Takeaways from Fortune Brainstorm Tech

Spend a few days with tech illuminati, and one can't help but feel the surging wave of technology that is changing lives, destroying paradigms, and democratizing information, politics, and networks. I am inspired by what I heard at this year's Fortune Brainstorm Tech in Aspen.

The major themes at Brainstorm were social, local, mobile, cloud, open, and connected. Advertising dollars will continue to shift, targeted at unique locally defined customers. Brands will build loyalty through engagement. Individuals will have the power to start a movement leveraging dynamically connected global social graphs. Gaming will be a part of everyone's life, whether casual, social, or serious MMOG (massively multiplayer online game). There will be real economic value created in these markets. There will also be decade long deaths that will plague many of today's tech giants.

Indeed, much has been written lately about a "new bubble" -  I suppose when one observes the stratospheric valuations paid by buyers of select assets, one can certainly taste the froth. But let's understand a few facts about where technology is today vs. 2000. Then the Internet encompassed about 50 million people. In 2007, there were 1 billion Internet users. Today, there are 2 billion Internet users, roughly a 30 percent penetration of the world's population. That's a tremendous trajectory of growth, the fastest coming from emerging markets in Russia, Africa, Latin America, Eastern Europe.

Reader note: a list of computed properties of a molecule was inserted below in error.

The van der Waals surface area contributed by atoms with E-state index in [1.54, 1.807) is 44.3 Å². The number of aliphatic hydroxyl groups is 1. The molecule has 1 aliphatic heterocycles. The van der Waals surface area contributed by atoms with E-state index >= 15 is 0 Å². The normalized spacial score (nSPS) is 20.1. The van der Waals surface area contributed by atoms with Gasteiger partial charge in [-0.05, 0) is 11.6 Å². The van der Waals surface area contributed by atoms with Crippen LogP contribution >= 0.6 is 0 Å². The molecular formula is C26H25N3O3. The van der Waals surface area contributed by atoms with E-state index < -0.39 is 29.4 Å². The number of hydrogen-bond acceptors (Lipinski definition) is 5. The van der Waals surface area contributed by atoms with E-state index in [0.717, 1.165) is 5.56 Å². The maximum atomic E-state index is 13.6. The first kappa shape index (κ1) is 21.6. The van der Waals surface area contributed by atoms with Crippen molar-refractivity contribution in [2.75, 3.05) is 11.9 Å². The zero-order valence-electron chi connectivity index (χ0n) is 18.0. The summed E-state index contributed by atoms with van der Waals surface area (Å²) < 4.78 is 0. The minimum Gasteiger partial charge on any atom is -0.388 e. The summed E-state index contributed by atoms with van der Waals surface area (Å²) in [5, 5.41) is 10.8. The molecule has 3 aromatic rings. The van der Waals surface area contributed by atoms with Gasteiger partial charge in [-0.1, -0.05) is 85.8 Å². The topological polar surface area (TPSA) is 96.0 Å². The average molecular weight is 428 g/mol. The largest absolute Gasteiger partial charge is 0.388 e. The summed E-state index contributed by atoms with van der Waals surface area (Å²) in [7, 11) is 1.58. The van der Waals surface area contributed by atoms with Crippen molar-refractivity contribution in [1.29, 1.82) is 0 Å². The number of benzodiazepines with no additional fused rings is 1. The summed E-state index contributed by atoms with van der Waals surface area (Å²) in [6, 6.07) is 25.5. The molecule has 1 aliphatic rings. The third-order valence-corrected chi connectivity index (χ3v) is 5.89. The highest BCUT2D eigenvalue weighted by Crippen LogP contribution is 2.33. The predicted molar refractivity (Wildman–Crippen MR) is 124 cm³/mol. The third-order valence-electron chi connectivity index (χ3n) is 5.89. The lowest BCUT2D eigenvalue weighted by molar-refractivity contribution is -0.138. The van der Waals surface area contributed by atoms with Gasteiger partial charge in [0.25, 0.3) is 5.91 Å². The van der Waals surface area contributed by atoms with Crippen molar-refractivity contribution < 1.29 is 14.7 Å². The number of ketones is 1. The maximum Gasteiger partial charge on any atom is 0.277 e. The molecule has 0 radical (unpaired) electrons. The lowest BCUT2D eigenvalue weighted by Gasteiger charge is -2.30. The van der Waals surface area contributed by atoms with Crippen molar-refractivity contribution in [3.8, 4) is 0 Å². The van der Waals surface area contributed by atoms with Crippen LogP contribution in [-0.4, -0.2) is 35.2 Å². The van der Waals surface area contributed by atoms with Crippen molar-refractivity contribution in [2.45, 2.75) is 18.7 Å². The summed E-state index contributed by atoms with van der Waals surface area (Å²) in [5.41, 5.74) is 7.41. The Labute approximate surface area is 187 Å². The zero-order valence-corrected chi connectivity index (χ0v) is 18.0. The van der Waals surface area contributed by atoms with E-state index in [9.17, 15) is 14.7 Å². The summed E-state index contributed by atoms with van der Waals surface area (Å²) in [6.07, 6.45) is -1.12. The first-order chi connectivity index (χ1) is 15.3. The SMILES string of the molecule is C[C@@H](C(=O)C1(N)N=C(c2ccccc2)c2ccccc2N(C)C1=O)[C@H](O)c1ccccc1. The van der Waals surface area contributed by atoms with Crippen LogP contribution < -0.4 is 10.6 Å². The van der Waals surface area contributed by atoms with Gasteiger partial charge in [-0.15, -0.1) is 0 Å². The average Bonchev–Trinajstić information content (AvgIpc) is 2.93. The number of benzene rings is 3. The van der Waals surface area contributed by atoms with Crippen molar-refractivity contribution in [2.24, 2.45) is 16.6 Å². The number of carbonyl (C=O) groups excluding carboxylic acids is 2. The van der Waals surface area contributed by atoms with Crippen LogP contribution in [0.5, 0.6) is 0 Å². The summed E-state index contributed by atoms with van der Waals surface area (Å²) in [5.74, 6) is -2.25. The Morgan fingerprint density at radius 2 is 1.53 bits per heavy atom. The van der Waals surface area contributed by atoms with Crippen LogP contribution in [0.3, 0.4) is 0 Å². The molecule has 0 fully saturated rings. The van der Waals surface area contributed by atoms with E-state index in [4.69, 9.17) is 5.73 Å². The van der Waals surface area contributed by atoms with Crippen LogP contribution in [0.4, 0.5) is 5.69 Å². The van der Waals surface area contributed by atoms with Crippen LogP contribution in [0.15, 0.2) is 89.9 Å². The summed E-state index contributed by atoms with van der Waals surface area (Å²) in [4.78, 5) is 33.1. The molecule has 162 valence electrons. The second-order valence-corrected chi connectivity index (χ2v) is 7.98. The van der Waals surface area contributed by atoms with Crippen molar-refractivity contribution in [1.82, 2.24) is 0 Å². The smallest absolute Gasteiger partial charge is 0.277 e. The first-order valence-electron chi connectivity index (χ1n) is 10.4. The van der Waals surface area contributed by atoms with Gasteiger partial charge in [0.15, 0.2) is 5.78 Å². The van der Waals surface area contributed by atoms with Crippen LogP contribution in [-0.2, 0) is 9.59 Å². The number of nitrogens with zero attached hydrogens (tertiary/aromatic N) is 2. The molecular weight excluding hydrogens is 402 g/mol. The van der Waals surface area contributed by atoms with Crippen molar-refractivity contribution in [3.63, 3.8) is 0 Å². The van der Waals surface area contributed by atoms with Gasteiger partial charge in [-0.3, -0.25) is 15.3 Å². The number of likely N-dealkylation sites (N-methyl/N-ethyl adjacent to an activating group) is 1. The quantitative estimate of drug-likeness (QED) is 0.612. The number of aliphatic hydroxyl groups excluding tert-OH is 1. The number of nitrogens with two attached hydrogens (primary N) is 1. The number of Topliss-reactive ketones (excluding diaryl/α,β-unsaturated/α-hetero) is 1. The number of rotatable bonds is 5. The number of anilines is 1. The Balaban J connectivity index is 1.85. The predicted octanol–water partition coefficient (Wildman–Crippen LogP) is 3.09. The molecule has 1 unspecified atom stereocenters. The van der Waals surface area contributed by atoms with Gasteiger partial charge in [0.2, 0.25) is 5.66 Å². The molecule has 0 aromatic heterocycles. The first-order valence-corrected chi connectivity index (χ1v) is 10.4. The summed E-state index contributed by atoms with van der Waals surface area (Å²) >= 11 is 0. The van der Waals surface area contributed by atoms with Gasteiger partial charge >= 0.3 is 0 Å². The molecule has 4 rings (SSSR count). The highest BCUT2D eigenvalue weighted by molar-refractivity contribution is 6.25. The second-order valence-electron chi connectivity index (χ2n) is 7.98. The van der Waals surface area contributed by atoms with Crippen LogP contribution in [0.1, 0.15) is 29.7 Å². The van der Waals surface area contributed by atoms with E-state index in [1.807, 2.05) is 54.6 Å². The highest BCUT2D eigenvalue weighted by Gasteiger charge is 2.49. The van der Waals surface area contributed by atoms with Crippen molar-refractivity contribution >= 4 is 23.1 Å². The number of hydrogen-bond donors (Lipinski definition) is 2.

Mobility and social networks also serve to amplify the consumption, aggregation, and dissemination of information in real-time. Look no further than Egypt and Tripoli - its not only guns and economic power that can topple governments. Indeed, there are more mobile phones in Africa than in the U.S. There are 1 billion tweets every 5 days. We are only at the beginning of another tramsformative technology cycle - not a Ghostbusters' Dr. Venkman described market of free floating vaporous apparitions.

Since I stand at the intersection of these ideas, and the investing capital markets, my biggest observation is that there are limited pure play public investment opportunities that capture these new waves. That will likely continue to drive scarcity based valuations for the time to come. One can only hope that the economics around these markets develop faster than the rate at which scarcity declines.  

In the end, I learned more on the flight back to New York, where I received a handwritten note from Captain Denny Flanagan, our United Airlines pilot, thanking me for being a valued customer. Capt. Denny--you have it dead on. Personally engaging your customers in the conversation is how today's brands build loyalty.

So I will throw out a few tweets, tell my personal and professional social community about my observations, and then hurl an agitated bird at some infrastructure before landing in New York from the Brainstorm.


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